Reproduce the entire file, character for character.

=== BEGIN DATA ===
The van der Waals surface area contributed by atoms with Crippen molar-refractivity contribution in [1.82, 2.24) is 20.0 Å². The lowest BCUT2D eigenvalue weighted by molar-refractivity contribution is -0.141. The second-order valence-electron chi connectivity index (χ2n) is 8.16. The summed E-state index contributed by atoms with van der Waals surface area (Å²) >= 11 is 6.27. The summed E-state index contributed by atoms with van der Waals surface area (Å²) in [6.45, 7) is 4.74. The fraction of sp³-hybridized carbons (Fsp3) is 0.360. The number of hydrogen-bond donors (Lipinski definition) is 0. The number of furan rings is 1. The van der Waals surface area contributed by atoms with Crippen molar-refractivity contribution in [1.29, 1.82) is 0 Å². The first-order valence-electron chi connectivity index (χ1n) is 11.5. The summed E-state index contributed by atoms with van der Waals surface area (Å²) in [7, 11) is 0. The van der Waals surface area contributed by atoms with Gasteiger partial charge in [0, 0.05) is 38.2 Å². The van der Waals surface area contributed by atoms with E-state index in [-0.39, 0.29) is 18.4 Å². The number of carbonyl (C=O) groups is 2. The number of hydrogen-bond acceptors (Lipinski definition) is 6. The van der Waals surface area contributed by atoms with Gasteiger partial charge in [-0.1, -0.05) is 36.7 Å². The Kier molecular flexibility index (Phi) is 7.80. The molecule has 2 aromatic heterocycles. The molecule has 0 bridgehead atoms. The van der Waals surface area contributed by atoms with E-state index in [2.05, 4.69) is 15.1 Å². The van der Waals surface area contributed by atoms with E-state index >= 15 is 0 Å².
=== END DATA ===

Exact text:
The van der Waals surface area contributed by atoms with Crippen molar-refractivity contribution in [1.82, 2.24) is 20.0 Å². The lowest BCUT2D eigenvalue weighted by molar-refractivity contribution is -0.141. The second-order valence-electron chi connectivity index (χ2n) is 8.16. The summed E-state index contributed by atoms with van der Waals surface area (Å²) >= 11 is 6.27. The summed E-state index contributed by atoms with van der Waals surface area (Å²) in [6.45, 7) is 4.74. The fraction of sp³-hybridized carbons (Fsp3) is 0.360. The number of hydrogen-bond donors (Lipinski definition) is 0. The number of furan rings is 1. The van der Waals surface area contributed by atoms with Crippen molar-refractivity contribution in [1.29, 1.82) is 0 Å². The first-order valence-electron chi connectivity index (χ1n) is 11.5. The summed E-state index contributed by atoms with van der Waals surface area (Å²) in [7, 11) is 0. The van der Waals surface area contributed by atoms with Gasteiger partial charge in [0, 0.05) is 38.2 Å². The van der Waals surface area contributed by atoms with E-state index in [-0.39, 0.29) is 18.4 Å². The number of carbonyl (C=O) groups is 2. The number of hydrogen-bond acceptors (Lipinski definition) is 6. The van der Waals surface area contributed by atoms with Gasteiger partial charge in [-0.1, -0.05) is 36.7 Å². The Kier molecular flexibility index (Phi) is 7.80. The molecule has 2 aromatic heterocycles. The molecule has 0 bridgehead atoms. The van der Waals surface area contributed by atoms with E-state index in [2.05, 4.69) is 15.1 Å². The van der Waals surface area contributed by atoms with E-state index >= 15 is 0 Å².